George Kotsiopoulos arrives at the The Hollywood Reporter's 2018 Academy Awards Nominees Night at the Cut Beverly Hills on Monday, Feb. 5, 2018, in Beverly Hills, Calif. (Photo by Willy Sanjuan/Invision/AP)

EXCLUSIVE! Former “Fashion Police” co-host George Kotsiopoulos is opening a gay bar in WeHo in the space previously occupied by Gold Coast, a watering hole that closed in September after almost 40 years. In a nod to the former occupant, the new endeavor (Kotsiopoulos’ partners include Circus of Books owner Rob Novinger and Fire Hot Yoga founder Stephanie Schestag) will be called Or Bar (“or” means “gold” in French). The opening isn’t slated for at least another six months. “We don’t want gay bars to become obsolete,” Kotsiopoulos says. “We’re passionate about making sure we still have safe places for the community.” … Welcome to the West Coast! Special Projects co-founder Nicole Vecchiarelli and her family have relocated to Los Angeles from Brooklyn. It will be the first time that she and Special Projects partner Andrea Oliveri will be working in the same city since launching the creative content agency almost six years ago. Their New York office remains open.

If Val Kilmer knows anything about the Joel Schumacher cut of “Batman Forever,” he hasn’t shared details with his kids, Jack and Mercedes. “I don’t know anything about it,” Jack told me at the premiere of “Val,” the doc about this father. Mercedes added, “I would love to see an alternate version.” And Jack? “I’m still trying to process this news,” he said.

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Jordan Strauss/Invision/AP

I chatted with Octavia Spencer about becoming a producer on “Right to Try,” director Zeberiah Newman’s doc short about Jeffrey Drew, a longtime casting director who is participating in an experimental treatment trial that researchers hope will cure him of HIV. “I was so moved by his story,” the Oscar winner told me while promoting Season 2 of her series “Truth Be Told. “If we’re close to finding a cure because of his personal sacrifices, I just felt like I needed to be a part of telling his story.” Spencer first learned of the film after her team read about it right here in “Just for Variety.” “Right to Try” premieres at Outfest on Aug. 21. I’ll be on vacation then so won’t be able to be there, but can’t wait to hear the audience’s response.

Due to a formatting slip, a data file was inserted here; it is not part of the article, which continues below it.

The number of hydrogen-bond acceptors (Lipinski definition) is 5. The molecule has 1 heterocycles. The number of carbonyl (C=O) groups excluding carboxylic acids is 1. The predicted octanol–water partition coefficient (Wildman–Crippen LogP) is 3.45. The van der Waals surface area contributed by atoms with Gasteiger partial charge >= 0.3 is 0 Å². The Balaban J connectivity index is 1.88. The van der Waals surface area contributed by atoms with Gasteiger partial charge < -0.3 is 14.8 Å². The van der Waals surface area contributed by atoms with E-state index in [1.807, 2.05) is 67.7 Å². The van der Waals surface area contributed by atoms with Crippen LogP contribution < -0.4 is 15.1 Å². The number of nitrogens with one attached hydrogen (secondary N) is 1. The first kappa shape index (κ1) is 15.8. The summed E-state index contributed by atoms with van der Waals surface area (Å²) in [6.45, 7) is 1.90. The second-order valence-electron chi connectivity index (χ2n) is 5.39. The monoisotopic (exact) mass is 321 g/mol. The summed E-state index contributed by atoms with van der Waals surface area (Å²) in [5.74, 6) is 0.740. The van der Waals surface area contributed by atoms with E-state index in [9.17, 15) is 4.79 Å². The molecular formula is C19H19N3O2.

Sighting: Lady Gaga celebrating her Radio City Music Hall concerts with Tony Bennett at Tommy Tardie’s Fine & Rare. The festivities were hosted by trumpeter and frequent Gaga collaborator Brian Newman. Guests included Gaga’s parents, Jon Batiste, Michael Bearden, Joe Saylor, Mike Luginbill, Jerome Collins and Brockett Parsons.

Speaking of Outfest, Paul “Pee-wee Herman” Reubens, Geri Halliwell and Tatum O’Neal star in writer-director J.B. Ghuman Jr.’s “The Crown With a Shadow,” an animated short inspired by the real-life gender morphing pink skunk fish that is also premiering at the festival. “I hope [audiences] are entertained and they could perhaps start looking at gender in a more fluid way,” Halliwell says. “Not everything has to be clearly defined as this or that. We could all be more open-minded.”